It didn’t take long before they were done but it was still longer than Anwyn would have liked. She collapsed back on her bunk, panting. Much like when she’d had flail chest and a broken ankle, Anwyn found it hard to do anything but think about her injuries and all the things they would keep her from doing.
“Aunt Colleen,” Anwyn said as Aravel packed the first aid kit up again. “How long to our next port?”
“Two days,” Aunt Colleen said with a wry smile that said she knew exactly what Anwyn was thinking about. “I doubt you’ll be up to going ashore, Annie. Iola and I can take Aravel if he wants to go.”
“Why wouldn’t I?” Aravel asked curiously. “Would you like my new blanket, Annie? It’s nice and warm.”
“Ravi, we’re in the tropics,” Anwyn said, smiling at his sheepish grin. “I’m more than warm enough without my shirt. Don’t fuss.”
Aravel nodded and shrugged one shoulder only to pause as Aunt Colleen put her hand on his shoulder. Her expression was the sort of grave look that promised jokes back home that pretended to be the bearers of bad news. Anwyn smiled automatically, sure that it would be a good one.
“Ravi,” Aunt Colleen said and then had to visibly fight a grin at Aravel’s suspicious look. “Nahal is a fishing port. They process fish on the beach right next to the port.”
“…How bad is the smell?” Aravel asked warily.
“I’m going to keep us there for less than an hour if I can manage it,” Aunt Colleen said, her grin winning against the desire to tease him. “I never buy anything that holds smells if I can help it. Frankly, I’d keep the windows to your cabin shut, not that it makes much of a difference. The stench gets into everything.”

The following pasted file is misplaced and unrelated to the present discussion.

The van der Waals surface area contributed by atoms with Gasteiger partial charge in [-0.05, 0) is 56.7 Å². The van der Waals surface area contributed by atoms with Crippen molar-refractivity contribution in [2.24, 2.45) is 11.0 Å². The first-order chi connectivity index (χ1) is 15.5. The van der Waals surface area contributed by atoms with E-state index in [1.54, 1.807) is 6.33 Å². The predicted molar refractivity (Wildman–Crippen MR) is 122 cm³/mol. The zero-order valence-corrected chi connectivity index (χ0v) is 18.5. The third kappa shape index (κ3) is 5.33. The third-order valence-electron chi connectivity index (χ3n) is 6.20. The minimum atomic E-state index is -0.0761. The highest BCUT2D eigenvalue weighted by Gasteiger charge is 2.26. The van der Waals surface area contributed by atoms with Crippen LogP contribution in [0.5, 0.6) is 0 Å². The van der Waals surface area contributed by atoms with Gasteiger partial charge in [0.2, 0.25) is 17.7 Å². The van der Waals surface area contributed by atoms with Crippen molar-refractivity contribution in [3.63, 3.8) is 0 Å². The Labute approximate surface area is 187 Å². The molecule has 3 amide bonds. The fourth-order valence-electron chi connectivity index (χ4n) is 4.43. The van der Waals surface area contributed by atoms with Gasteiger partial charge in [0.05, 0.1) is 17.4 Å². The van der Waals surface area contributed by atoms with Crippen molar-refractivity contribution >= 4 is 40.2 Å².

“Eww,” Aravel groaned. “Do we have to stop there? Really?”
“Yes, we do,” Aunt Colleen laughed. “You’ll just have to deal with it.”
“I’ll deal with it by staying with Anwyn, thank you,” Aravel huffed as he snapped the first aid kit shut. “Get some rest Annie. Sounds like you’re going to need it. I suppose they toss the guts into the bay?”
“Tons of them,” Aunt Colleen sighed. “The fish love it but it does make the entire bay reek.”
Iola’s thigh, pressed against Anwyn’s hip because she hadn’t gotten up yet, shook with silent laughter. Aravel complained as he left with Aunt Colleen. It wasn’t until they were gone and the door was shut once more that Iola’s laughter became audible. She shook her head, dark eyes smiling with a sort of contentment that made Anwyn’s heart squeeze once more.
“Get some rest,” Iola advised, patting Anwyn’s good shoulder. “I’m going to see what’s for dinner.”
“Be careful,” Anwyn said, smiling wryly at the stern look Iola leveled on her. “Who knows if there’ll be another shark attack.”
“I will be,” Iola said.
Her nod told Anwyn that she understood what Anwyn really meant. Lying back to rest was an exercise in finding new places that ached, not that Anwyn was focused on her damaged body. No, that would heal on its own.
Could Flidais actually be their spy? Why would a little girl turn against the Clan that had hired her mother and grandmother; that employed all of her sisters? It didn’t make sense and yet Iola had a point that Flidais had the greatest freedom to be anywhere on the ship. She was a suspect, a very valid suspect. Anwyn would have to make a point of asking Aunt Colleen about it later.